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The important issue here was that the society was under no pressure from anyone to retain the remains. They felt it was entirely their choice. In their opinion, the bones had been contaminated by too many hands to be of any scientific value. Local museums were not interested. Reburial was the natural decision in order to ensure there was decency and respect.

The remains were reburied at the town’s local authority cemetery, land with beautiful views of the Wiltshire countryside, not consecrated by the Church. The short nondenominational ceremony was conducted by an elder of the United Reform Church using beautiful non-religious words that honoured the lives of these ancestors, acknowledging them still to be a part of the Highworth community. They were treated as people, or ‘persons’ in the philosophical sense, not objects. Wrapped in locally produced woollen cloth and laid in three environmentally-sound willow baskets, the remains were buried in one plot, beside an ancient trackway in an older part of the cemetery not currently used for burial. A headstone marks the grave with an inscription that describes those buried, ending with a quote by Christina Rossetti, ‘Together all, yet each alone’. With the remains were buried some locally sourced mead, honey and a bread roll, as ‘sustenance for the journey’. Each has a 2007 copper coin from the Royal Mint and leaves from seven plants sacred in the Druid tradition: vervain, henbane, primrose, pulsatilla, clover, mistletoe and wolf’s bane (monkshood). Every effort had been made to ensure there was a profound sense of respect. Indeed, in many ways, the burial felt not dissimilar to that of someone who had recently died. There were tears on the cheeks of some who had gathered.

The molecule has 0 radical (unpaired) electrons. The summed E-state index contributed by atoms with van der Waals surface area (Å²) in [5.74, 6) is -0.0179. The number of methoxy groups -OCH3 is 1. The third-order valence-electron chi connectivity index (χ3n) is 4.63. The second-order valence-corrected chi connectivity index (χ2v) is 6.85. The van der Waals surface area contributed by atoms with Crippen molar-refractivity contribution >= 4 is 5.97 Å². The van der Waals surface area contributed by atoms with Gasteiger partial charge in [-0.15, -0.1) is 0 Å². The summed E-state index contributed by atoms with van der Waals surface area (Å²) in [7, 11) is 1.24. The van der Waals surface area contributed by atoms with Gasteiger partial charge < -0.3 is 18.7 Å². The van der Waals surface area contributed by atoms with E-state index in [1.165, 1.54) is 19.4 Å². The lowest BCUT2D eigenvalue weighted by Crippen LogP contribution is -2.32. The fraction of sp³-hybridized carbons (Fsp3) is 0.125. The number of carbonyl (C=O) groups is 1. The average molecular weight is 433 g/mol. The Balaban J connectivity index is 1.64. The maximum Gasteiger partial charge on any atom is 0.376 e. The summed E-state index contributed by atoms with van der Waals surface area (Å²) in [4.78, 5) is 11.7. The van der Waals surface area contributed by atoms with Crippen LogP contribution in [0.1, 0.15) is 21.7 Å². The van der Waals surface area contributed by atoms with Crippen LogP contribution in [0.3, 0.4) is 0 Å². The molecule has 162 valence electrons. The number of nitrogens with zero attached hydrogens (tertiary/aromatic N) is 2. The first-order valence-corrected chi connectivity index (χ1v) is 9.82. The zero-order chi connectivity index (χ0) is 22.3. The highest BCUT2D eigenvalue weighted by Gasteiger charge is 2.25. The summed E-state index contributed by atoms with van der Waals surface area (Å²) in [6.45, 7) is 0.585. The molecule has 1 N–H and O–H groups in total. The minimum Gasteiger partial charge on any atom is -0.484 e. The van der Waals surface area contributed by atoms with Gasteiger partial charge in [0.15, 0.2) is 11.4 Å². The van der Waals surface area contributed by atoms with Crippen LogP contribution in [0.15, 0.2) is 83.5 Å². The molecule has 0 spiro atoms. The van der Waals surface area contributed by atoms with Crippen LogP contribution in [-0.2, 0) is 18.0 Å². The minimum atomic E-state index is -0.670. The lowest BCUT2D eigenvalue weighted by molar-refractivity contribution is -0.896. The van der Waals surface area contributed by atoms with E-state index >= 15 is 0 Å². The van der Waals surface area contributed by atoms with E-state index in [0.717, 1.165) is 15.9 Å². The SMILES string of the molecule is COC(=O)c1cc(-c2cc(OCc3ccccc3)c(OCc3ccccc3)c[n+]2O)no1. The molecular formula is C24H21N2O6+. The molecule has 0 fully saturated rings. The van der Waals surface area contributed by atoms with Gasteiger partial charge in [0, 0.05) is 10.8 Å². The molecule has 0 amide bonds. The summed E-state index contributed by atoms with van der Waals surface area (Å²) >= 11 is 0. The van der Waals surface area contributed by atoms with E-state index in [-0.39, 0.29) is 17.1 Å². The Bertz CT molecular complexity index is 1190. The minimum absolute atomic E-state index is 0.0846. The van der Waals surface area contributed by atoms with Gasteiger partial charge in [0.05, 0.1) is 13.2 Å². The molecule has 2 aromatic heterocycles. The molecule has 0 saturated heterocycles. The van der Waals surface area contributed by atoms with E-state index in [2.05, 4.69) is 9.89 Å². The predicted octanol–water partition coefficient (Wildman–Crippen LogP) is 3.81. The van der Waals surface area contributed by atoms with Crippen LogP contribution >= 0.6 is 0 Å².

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Many museums worry about the price of deaccession and interment, using this as another deterrent to the process of reburial. In this case the funeral director did not charge for the event at all, nor did the local authority charge for the grave space. The gravedigger’s fees were cut by two thirds to £100. The monumental masons donated the headstone, the minister charged no fee, and the flowers came from the local Floral Art Society. Indeed, the total cost, including the baskets, a little oasis for the flower arrangements, was no more than £210.

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What are the lessons for HAD when it explores the possibilities of reburial with archaeologists and museums?

In one sense, this case is not typical, since the remains were held by an autonomous local society, rather than by an archaeological field unit or a museum. In other senses, however, there are significant lessons. Highworth powerfully demonstrates the strength of local feeling towards reburial of human remains, especially those with no demonstrable scientific value. It also shows that reburial need not be an expensive process: other parts of the local community in Highworth, including the local authority, became inspired by the idea of reburial and willingly provided practical assistance at no or considerably reduced cost. This is surely the key inspiration not only for HAD but for all museums and heritage organisations considering reburial: if the local community is involved in the decision-making process and the practical arrangements for reburial, then the value of reburial, even (or especially) of much loved local remains, is broadly crucially understood, and will be much inspired by local support.

Emma Restall Orr, June 2007